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Takeover Bidding with Toeholds: The Case of the Owner's Curse

  • Singh, Rajdeep

This article demonstrates that a potential acquirer with a toehold bids aggressively and possibly overpays in equilibrium. The aggressiveness of a bidder with a toehold increases further if he is able to renege on his winning bid. A bidder without a toehold, however, responds by shading his bids. The target firm can increase competition and the expected sale price if it only entertains nonretractable bids. This article provides testable implications on the probability of bidder success, stock price reactions on bid revisions and on resolution of the contest, and expected gains to bidders and the target firm. Article published by Oxford University Press on behalf of the Society for Financial Studies in its journal, The Review of Financial Studies.

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Article provided by Society for Financial Studies in its journal Review of Financial Studies.

Volume (Year): 11 (1998)
Issue (Month): 4 ()
Pages: 679-704

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Handle: RePEc:oup:rfinst:v:11:y:1998:i:4:p:679-704
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  1. Chowdhry, Bhagwan & Nanda, Vikram, 1993. " The Strategic Role of Debt in Takeover Contests," Journal of Finance, American Finance Association, vol. 48(2), pages 731-45, June.
  2. Hirshleifer, David & Titman, Sheridan, 1990. "Share Tendering Strategies and the Success of Hostile Takeover Bids," Journal of Political Economy, University of Chicago Press, vol. 98(2), pages 295-324, April.
  3. Shleifer, Andrei & Vishny, Robert W, 1986. "Large Shareholders and Corporate Control," Journal of Political Economy, University of Chicago Press, vol. 94(3), pages 461-88, June.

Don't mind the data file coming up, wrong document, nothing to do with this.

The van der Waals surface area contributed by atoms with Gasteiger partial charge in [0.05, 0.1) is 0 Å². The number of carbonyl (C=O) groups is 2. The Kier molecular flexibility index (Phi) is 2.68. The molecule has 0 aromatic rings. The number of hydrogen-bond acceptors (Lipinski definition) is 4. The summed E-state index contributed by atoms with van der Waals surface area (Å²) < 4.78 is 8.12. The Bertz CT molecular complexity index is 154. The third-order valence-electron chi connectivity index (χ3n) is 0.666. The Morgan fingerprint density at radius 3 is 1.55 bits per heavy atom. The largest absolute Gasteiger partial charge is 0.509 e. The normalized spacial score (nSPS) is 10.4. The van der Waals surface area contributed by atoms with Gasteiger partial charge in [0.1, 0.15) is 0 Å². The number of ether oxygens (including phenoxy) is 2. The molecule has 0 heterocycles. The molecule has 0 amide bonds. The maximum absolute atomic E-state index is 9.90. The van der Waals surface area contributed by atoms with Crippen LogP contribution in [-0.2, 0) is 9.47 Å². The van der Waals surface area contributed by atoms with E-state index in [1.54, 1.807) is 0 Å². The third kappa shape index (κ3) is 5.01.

4. John G. Riley & William Samuelson, 1979. "Optimal Auctions," UCLA Economics Working Papers 152, UCLA Department of Economics.
  5. Harris, Milton & Raviv, Artur, 1988. "Corporate control contests and capital structure," Journal of Financial Economics, Elsevier, vol. 20(1-2), pages 55-86, January.
  6. Back, Kerry & Zender, Jaime F, 1993. "Auctions of Divisible Goods: On the Rationale for the Treasury Experiment," Review of Financial Studies, Society for Financial Studies, vol. 6(4), pages 733-64.
  7. Jensen, Michael C. & Meckling, William H., 1976. "Theory of the firm: Managerial behavior, agency costs and ownership structure," Journal of Financial Economics, Elsevier, vol. 3(4), pages 305-360, October.
  8. Milgrom, Paul R & Weber, Robert J, 1982. "A Theory of Auctions and Competitive Bidding," Econometrica, Econometric Society, vol. 50(5), pages 1089-1122, September.
  9. Hirshleifer, David, 1989. "Facilitation of Competing Bids and the Price of a Takeover Target," University of California at Los Angeles, Anderson Graduate School of Management qt2496649g, Anderson Graduate School of Management, UCLA.
  10. Mark Bagnoli, Barton L. Lipman, 1988. "Successful Takeovers without Exclusion," Review of Financial Studies, Society for Financial Studies, vol. 1(1), pages 89-110.
  11. Berkovitch, Elazar & Narayanan, M. P., 1993. "Motives for Takeovers: An Empirical Investigation," Journal of Financial and Quantitative Analysis, Cambridge University Press, vol. 28(03), pages 347-362, September.
  12. Jensen, Michael C. & Ruback, Richard S., 1983. "The market for corporate control : The scientific evidence," Journal of Financial Economics, Elsevier, vol. 11(1-4), pages 5-50, April.
  13. Stulz, ReneM., 1988. "Managerial control of voting rights : Financing policies and the market for corporate control," Journal of Financial Economics, Elsevier, vol. 20(1-2), pages 25-54, January.
  14. Jensen, Michael C, 1986. "Agency Costs of Free Cash Flow, Corporate Finance, and Takeovers," American Economic Review, American Economic Association, vol. 76(2), pages 323-29, May.
  15. J. Riley & E. Maskin, 1981. "Optimal Auctions with Risk Averse Buyers," Working papers 311, Massachusetts Institute of Technology (MIT), Department of Economics.
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